What help do you need the most in your small business?
When you start a small business, especially when you are a sole trader, you need to be able to perform all the business tasks, unless you have oodles of cash or credit. A little later you will be able to buy in some outside help. The big question is who to turn to first?
Tinker, Tailor, Soldier, Sailor, Rich Man, Pie Man, Beggar Man, Thief
I’m going to try and keep my advice simple; however, I am going to have to dip your toe into the murky world of hierarchies.
The great thing about being a sole-trader, or running a small business, is that you do not need to be involved with complex hierarchies. There is either just you or you at the top of a small pile, which is usually a fairly level structure. As soon as you start reading any business books, magazines, stuff on the internet, etc. you will find hierarchies raising their ugly heads everywhere, it is a veritable sea of serpents. You can blame Maslow for that and consultants’ inability to be original. Maslow was a psychologist who came up with a brilliant hierarchy of needs model based on a pyramid. It has stood the test of time until recently when people have started suggesting that Wi-Fi should be inserted in there as an essential need. It was such a brilliant idea that lots of consultants adapted the idea to their needs. Some got a bit carried away and added bells and whistles.
I’ve developed a simple hierarchy of hired in business help to aid deciding where you should look to get help first; sales, accounts, marketing, social media, health & safety, logistics, the list is almost endless. I think in most areas there is plenty of information and help available online and most people can make a half decent job covering the basics. There is one area where, even if you are good, it is hard to do it yourself and unfortunately most of us are not good. The base of my hierarchy of help would be a proof-reader and if they are a copywriter as well that is even better.
You may think that odd, but the pen is mightier than the sward. I know it should be sword; my spell checker didn’t pick it up. Even though it checks for spelling, grammar, clarity, conciseness, formality, punctuation conventions and vocabulary. Apps like Grammarly will not pick it up either; a human proof-reader would have been on it like an Exocet missile.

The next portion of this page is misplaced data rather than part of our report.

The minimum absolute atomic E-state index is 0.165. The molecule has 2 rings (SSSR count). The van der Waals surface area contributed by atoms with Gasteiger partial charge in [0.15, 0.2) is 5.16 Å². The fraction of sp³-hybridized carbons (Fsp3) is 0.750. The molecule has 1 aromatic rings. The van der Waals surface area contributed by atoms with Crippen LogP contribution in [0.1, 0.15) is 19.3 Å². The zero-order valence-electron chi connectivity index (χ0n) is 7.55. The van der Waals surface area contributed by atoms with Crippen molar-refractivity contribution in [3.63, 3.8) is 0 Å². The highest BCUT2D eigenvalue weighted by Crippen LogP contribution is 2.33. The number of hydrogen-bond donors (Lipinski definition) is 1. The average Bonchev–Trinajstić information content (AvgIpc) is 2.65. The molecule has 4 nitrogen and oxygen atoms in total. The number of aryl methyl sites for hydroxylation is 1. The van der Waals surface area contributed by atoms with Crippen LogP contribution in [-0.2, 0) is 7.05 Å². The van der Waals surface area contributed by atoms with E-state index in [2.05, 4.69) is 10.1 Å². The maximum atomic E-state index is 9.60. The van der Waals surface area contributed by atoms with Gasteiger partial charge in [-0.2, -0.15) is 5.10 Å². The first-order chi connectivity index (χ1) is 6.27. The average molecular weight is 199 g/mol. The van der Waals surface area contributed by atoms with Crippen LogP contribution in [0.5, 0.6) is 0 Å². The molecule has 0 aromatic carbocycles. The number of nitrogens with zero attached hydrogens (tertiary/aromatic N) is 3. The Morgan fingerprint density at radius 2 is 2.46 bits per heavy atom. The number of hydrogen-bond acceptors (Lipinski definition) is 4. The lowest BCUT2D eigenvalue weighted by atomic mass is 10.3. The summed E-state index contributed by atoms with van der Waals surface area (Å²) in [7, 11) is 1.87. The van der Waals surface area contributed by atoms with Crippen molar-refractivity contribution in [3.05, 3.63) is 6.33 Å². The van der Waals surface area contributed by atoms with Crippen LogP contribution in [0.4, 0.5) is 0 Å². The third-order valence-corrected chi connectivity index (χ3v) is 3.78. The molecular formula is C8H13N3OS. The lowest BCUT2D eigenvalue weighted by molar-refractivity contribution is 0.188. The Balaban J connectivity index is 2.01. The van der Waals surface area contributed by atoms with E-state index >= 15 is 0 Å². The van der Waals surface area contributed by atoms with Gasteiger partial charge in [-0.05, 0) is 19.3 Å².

Now back to the pen/word thingy. A spelling mistake or poor grammar in a nice glossy brochure or on a sparkly new website will slash your sales more effectively than a swashbuckling competitor. Do not expect the printer or web techie person to notice the mistake, they might, if they are not distracted by the pigs flying past the window, but it’s not their job. If you are a printer and on your website it is obvious you do not know the difference between stationery and stationary you are not going to inspire confidence in prospective customers. If you are selling DVD’s you have probably lost about half your potential customers – those people who care about the use of apostrophes. It’s not difficult, ‘s is possessive except when it isn’t, then it is its. So, no apologies for suggesting a proof-reader is the first professional you engage. I do apologise for any typos or grammar faux pas here; it is a blog post, not a glossy brochure, sparky website or a pdf you are going to email to all your business contacts.
My next level would be bookkeeper/accountant. Interesting fact about bookkeeper, it’s the only word in the English language that has three consecutive double letters. Accountants are pretty cool as well; they can help you set up a great accounting and data recording systems which will enable you to keep your finger on the business pulse. (If you are an accountant still hire one, you will leave it all to the last minute or, even worse, until it is too late.) What gets measured gets are attention.
What goes in the next levels will depend upon your individual circumstances, skills and proclivities. There is a useful grid thingy that can help you to decide. You can thank two psychiatrists for the format, Joseph Luft and Harrington Ingham, who came up with the Johari window (it’s a combination of parts of their names). It is a technique that helps people better understand their relationship with themselves and others. More importantly it introduced the square to management consultants who took it to heart and developed it further. For SWAT and PEST analysis no name was needed, however when the Boston Consulting Group wanted to analyse product portfolios the window became a matrix.
I will stick with grid thingy for mine when it comes to task analysis. Assessing what outside help to get next you, obviously, want to concentrate on the bottom right of the grid. Which square you tackle after that depends on whether your focus is on fun or business success. Business success = dealing with bottom left before top right.
Eventually, if you are very successful, you will start nibbling away at the top left until all that is left is playing golf. That would put me firmly in the bottom right.